And now the period of the so-called “landscape gardeners” began, though in reality their business was rather with the _grounds_ than with the garden proper.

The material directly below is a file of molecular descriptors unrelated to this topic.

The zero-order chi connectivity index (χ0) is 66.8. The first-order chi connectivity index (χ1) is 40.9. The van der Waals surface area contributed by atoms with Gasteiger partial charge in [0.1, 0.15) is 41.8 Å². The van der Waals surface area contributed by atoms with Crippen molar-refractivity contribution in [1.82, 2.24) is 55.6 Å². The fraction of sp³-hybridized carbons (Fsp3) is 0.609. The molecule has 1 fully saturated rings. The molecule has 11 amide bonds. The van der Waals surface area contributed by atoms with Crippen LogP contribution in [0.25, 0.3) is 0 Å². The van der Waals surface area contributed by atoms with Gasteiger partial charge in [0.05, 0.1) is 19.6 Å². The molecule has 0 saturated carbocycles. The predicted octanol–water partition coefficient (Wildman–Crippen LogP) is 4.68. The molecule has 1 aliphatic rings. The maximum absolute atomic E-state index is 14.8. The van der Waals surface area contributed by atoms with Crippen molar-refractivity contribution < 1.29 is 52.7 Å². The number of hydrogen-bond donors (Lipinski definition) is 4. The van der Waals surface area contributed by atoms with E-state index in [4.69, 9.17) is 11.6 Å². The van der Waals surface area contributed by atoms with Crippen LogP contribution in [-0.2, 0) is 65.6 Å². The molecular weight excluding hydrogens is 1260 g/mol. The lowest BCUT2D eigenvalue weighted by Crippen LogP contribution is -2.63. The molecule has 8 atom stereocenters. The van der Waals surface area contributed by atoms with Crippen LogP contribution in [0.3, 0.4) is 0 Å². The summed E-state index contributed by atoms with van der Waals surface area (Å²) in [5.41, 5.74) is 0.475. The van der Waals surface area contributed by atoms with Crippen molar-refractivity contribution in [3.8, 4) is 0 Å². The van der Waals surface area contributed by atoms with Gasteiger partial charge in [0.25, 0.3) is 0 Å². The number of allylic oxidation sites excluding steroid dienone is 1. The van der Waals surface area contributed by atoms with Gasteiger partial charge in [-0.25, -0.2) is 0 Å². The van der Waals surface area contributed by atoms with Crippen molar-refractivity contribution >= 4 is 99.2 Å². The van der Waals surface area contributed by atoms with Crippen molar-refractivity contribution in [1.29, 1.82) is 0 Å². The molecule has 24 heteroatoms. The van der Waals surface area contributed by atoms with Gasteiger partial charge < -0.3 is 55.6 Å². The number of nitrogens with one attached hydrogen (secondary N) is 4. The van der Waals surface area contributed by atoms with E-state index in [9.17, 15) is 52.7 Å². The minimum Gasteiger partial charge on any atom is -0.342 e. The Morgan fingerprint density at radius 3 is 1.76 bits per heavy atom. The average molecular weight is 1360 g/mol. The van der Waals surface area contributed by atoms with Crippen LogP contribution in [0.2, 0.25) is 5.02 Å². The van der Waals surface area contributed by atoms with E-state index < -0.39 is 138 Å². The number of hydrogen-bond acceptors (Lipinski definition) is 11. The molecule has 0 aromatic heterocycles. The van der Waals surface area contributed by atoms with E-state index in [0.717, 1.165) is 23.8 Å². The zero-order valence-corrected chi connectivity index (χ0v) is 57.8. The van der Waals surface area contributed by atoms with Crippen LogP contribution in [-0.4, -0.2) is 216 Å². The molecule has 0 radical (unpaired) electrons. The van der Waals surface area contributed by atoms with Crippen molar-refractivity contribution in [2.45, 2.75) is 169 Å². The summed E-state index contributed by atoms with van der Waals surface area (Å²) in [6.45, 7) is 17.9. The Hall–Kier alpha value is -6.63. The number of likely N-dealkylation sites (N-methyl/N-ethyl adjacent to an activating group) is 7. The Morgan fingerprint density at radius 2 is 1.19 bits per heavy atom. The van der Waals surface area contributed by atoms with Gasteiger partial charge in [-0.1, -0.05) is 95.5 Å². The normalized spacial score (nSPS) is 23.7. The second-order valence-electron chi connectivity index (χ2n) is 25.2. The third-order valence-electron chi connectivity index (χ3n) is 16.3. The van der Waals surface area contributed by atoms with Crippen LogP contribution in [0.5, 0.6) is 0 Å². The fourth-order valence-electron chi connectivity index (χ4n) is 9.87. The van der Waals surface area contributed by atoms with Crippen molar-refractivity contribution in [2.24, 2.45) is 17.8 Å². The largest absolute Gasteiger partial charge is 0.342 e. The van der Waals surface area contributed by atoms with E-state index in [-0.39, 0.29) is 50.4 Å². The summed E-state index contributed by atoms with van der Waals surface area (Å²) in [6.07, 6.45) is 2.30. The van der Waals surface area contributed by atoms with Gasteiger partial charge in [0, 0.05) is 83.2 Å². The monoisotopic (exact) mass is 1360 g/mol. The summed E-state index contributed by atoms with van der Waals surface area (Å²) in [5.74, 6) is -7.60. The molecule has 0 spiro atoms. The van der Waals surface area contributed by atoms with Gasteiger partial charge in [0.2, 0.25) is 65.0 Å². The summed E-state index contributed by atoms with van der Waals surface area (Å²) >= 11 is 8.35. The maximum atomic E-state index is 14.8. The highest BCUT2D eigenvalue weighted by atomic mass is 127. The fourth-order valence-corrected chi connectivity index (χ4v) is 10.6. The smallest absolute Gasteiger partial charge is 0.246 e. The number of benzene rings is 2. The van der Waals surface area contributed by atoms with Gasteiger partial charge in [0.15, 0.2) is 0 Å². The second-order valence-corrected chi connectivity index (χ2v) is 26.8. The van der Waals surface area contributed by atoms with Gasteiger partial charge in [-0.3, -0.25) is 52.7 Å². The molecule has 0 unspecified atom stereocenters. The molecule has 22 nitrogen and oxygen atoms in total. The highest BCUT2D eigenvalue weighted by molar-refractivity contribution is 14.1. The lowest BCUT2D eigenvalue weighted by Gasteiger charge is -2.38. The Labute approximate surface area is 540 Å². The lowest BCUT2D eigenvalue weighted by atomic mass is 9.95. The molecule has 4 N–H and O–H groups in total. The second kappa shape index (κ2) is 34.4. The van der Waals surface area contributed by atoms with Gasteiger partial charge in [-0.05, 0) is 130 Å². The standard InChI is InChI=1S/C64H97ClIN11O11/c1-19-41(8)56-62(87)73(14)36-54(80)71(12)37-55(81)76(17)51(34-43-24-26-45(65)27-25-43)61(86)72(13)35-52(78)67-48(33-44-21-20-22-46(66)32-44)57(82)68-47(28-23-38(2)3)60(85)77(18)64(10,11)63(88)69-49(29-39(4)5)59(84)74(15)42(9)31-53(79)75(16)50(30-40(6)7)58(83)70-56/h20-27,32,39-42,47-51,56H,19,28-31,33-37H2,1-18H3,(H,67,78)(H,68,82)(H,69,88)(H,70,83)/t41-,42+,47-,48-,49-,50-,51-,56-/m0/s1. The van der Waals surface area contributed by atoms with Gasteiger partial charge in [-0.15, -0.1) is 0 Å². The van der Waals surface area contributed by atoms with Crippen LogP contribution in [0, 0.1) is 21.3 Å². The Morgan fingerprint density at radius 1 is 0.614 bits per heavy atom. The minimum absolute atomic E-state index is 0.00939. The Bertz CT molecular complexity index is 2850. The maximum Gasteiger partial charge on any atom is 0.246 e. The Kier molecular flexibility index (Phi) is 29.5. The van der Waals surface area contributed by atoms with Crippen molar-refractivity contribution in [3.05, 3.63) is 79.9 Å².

Of these Kent was the first of eminence. Their idea was to destroy all the old-fashioned formalities, at the sacrifice of a certain stateliness which the style possessed, and to bring the scenery of an English park up to the house itself. But they were constantly haunted and harassed by the word “picturesque.” Was Nature more picturesque when closely followed or carefully improved? Was it the duty of the landscape gardener to arrange his clumps and belts of trees in the way in which they would look best in a _picture_? This was evidently Kent’s idea, and Daines Barrington, speaking of him, says it was reserved for him “to realize these beautiful descriptions [in the _Faery Queen_], for which he was peculiarly adapted by being a painter, as the true test of perfection in a modern garden is that a landscape painter would choose it as a composition.” Kent’s great work seems to have been the carrying out of the alterations at Stowe, on which Bridgeman had been originally employed, and much of the beauty of those famous grounds—which, however, were at least as artificial as natural—was owing to his taste. The two peculiarities now generally associated with his name are the planting of _dead trees_ to look picturesque, and the constant use of _Ha-ha’s_ (or sunk fences), which he is often said to have originated, though, as matter of fact, Batty Langley also (and I think previously) advocates their adoption.[3] “Capability Brown” was perhaps the next most noted landscape gardener. His idea was always to improve nature, and he was particularly strong in artificial lakes and canals, with rather formal clumps of trees. He had many disciples, and it seemed as if half the fine places in England were to be reformed on the new principles.